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A Midsummer Night’s Dream
Plot Overview
Theseus, Duke of Athens, is preparing for his marriage to Hippolyta, Queen of
the Amazons, with a four-day festival of pomp and entertainment. He
commissions his Master of the Revels, Philostrate, to find suitable
amusements for the occasion. Egeus, an Athenian nobleman, marches into
Theseus's court with his daughter, Hermia, and two young men, Demetrius
and Lysander. Egeus wishes Hermia to marry Demetrius (who loves Hermia),
but Hermia is in love with Lysander and refuses to comply. Egeus asks for the
full penalty of law to fall on Hermia's head if she flouts her father's will.
Theseus gives Hermia until his wedding to consider her options, warning her
that disobeying her father's wishes could result in her being sent to a convent
or even executed. Nonetheless, Hermia and Lysander plan to escape Athens
the following night and marry in the house of Lysander's aunt, some seven
leagues distant from the city. They make their intentions known to Hermia's
friend Helena, who was once engaged to Demetrius and still loves him even
though he jilted her after meeting Hermia. Hoping to regain his love, Helena
tells Demetrius of the elopement that Hermia and Lysander have planned. At
the appointed time, Demetrius stalks into the woods after his intended bride
and her lover; Helena follows behind him.
Plot Overview
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In these same woods are two very different groups of characters. The first is a
band of fairies, including Oberon, the fairy king, and Titania, his queen, who
has recently returned from India to bless the marriage of Theseus and
Hippolyta. The second is a band of Athenian craftsmen rehearsing a play that
they hope to perform for the duke and his bride. Oberon and Titania are at
odds over a young Indian prince given to Titania by the prince's mother; the
boy is so beautiful that Oberon wishes to make him a knight, but Titania
refuses. Seeking revenge, Oberon sends his merry servant, Puck, to acquire a
magical flower, the juice of which can be spread over a sleeping person's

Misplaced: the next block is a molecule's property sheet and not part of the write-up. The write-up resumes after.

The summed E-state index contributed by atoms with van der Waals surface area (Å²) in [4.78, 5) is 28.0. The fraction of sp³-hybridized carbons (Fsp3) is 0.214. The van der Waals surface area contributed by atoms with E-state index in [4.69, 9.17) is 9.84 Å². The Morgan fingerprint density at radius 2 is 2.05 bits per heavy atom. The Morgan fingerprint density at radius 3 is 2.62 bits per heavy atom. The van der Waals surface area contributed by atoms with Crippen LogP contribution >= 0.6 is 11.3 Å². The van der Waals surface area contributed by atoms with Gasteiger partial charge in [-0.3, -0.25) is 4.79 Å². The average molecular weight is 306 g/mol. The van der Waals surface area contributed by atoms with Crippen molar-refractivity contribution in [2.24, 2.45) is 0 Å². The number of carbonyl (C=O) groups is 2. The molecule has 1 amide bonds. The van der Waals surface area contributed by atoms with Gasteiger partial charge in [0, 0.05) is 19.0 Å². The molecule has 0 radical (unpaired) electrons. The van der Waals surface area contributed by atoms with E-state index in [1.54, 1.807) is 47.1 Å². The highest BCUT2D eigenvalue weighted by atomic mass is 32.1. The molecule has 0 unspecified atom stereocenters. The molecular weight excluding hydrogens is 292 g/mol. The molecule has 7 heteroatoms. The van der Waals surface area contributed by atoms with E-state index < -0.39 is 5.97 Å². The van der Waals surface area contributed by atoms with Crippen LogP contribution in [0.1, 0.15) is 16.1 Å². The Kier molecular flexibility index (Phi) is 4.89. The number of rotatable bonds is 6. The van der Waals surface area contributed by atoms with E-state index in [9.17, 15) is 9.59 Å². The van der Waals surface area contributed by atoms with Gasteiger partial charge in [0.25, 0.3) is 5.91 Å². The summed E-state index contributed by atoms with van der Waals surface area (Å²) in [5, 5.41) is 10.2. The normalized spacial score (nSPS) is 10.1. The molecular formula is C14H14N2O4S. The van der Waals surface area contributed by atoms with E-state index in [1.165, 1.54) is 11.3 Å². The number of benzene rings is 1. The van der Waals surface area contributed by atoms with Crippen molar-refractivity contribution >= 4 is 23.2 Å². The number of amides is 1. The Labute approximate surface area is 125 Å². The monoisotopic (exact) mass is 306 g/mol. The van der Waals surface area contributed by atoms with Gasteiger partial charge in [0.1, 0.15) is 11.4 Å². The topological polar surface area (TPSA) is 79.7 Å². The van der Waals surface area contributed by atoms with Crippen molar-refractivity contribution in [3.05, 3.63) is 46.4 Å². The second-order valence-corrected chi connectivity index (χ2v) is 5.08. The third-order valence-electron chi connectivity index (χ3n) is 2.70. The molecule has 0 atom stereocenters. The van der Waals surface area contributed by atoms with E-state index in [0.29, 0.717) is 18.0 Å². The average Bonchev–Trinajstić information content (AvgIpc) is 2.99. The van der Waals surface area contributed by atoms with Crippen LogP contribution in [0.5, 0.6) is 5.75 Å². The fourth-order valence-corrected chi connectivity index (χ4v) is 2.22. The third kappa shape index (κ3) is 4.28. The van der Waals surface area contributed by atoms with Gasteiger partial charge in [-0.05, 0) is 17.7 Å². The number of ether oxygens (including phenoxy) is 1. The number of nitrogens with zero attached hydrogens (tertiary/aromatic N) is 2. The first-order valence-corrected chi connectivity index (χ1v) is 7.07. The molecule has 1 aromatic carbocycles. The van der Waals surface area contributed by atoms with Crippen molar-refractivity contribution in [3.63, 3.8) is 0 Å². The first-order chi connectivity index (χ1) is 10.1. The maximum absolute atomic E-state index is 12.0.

eyelids to make that person fall in love with the first thing he or she sees upon
waking. Puck obtains the flower, and Oberon tells him of his plan to spread its
juice on the sleeping Titania's eyelids. Having seen Demetrius act cruelly
toward Helena, he orders Puck to spread some of the juice on the eyelids of
the young Athenian man. Puck encounters Lysander and Hermia; thinking that
Lysander is the Athenian of whom Oberon spoke, Puck afflicts him with the
love potion. Lysander happens to see Helena upon awaking and falls deeply in
love with her, abandoning Hermia. As the night progresses and Puck attempts
to undo his mistake, both Lysander and Demetrius end up in love with Helena,
who believes that they are mocking her. Hermia becomes so jealous that she
tries to challenge Helena to a fight. Demetrius and Lysander nearly do fight
over Helena's love, but Puck confuses them by mimicking their voices,
leading them apart until they are lost separately in the forest.
When Titania wakes, the first creature she sees is Bottom, the most ridiculous
of the Athenian craftsmen, whose head Puck has mockingly transformed into
that of an ass. Titania passes a ludicrous interlude doting on the ass-headed
weaver. Eventually, Oberon obtains the Indian boy, Puck spreads the love
potion on Lysander's eyelids, and by morning all is well. Theseus and
Hippolyta discover the sleeping lovers in the forest and take them back to
Athens to be married—Demetrius now loves Helena, and Lysander now loves
Hermia. After the group wedding, the lovers watch Bottom and his fellow
craftsmen perform their play, a fumbling, hilarious version of the story of
Pyramus and Thisbe. When the play is completed, the lovers go to bed; the
fairies briefly emerge to bless the sleeping couples with a protective charm
and then disappear. Only Puck remains, to ask the audience for its forgiveness
and approval and to urge it to remember the play as though it had all been a
Plot Overview
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